June 4, 2010 @ 12:15 pm | Comment

I’ll be attending the Hong Kong candle-light vigil in Victoria Park to commemorate the victims of the Tiananmen Square crackdown this evening.

There are ominous signs that the freedom to protest is declining in Hong Kong. People trying to display replicas of the Goddess of Democracy outside shopping centres have been arrested, the Danish sculpter of one of these replicas has been refused entry to Hong Kong, and the Chinese University of Hong Kong authorities are not allowing students to erect a statue on campus. Very worrying.

June 4, 2010 @ 4:15 pm | Comment

“but the police claimed additional ‘entertainment’ licenses were required”
this is really hongkong!

I remember in april, 2008:
The famous chinese painter Pang Jun was pushed away by the Hongkong police when painting in the streets in Central, because he was “blocking the pedestrains traffic”.
Angry, he said that Hongkong was the only country he visited that forbid him to paint, and that he’ll never come back in HK.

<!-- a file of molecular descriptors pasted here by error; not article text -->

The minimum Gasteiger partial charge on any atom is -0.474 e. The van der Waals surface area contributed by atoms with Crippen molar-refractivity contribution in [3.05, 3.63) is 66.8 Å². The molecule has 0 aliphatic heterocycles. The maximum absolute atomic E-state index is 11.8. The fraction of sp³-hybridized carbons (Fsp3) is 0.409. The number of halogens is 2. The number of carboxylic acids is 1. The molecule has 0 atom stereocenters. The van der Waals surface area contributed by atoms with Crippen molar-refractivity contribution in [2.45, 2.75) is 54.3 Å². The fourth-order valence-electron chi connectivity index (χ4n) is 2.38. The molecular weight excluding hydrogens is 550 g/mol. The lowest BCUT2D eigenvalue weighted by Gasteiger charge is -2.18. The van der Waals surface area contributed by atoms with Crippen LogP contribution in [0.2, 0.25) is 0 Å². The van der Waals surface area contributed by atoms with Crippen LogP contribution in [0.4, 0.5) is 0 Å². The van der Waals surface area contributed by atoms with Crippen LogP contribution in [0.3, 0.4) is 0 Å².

I mean, I think this is really Hong Kong style, apart from the political censorship related to Tiananmen , the “did you got the blue formular with the pink stamp number 76A?” attitude.

“additional ‘entertainment’ licenses”, sure.

June 4, 2010 @ 4:44 pm | Comment

“The youngest victim was Lu Peng, a 9-year-old third grade student (#34) who was shot in the chest by martial law troops…”
The, presumably unpunished, mindful killing of a child is a perpetual open wound for any right thinking adult and the country whose leaders condoned it.

June 4, 2010 @ 5:38 pm | Comment

[…] to remember what happened.  Here’s Taiwan’s Ma Ying Jeou’s speech in translation. Peking Duck shares a new report and also shares his own feelings: For me, this remains an open wound, and as long as the CCP keeps stonewalling, the much beloved […]

June 4, 2010 @ 9:57 pm | Pingback

Didn’t NY times say that thousands died. Glad someone cleared it up.

June 5, 2010 @ 1:19 am | Comment

Once again, Pugster shows he’s earned his well-deserved status as Stupidest Commenter Ever. From the second sentence of my post:

This is not a summary of all those who were killed and wounded, just a sliver.

Get it, pug? This report states very clearly that it is not a summary of all the victims. Its a sliver. Did you read it? No, I didn’t think so.

Have you earned your 50 cents yet today?

June 5, 2010 @ 1:28 am | Comment

Merp, you’re banned. None of these are getting through. And this time I’m not being as nice as before. I’ve cut you tons of slack and you only abused it. Have fun here in America.

June 7, 2010 @ 2:55 am | Comment

RSS feed for comments on this post.

Sorry, the comment form is closed at this time.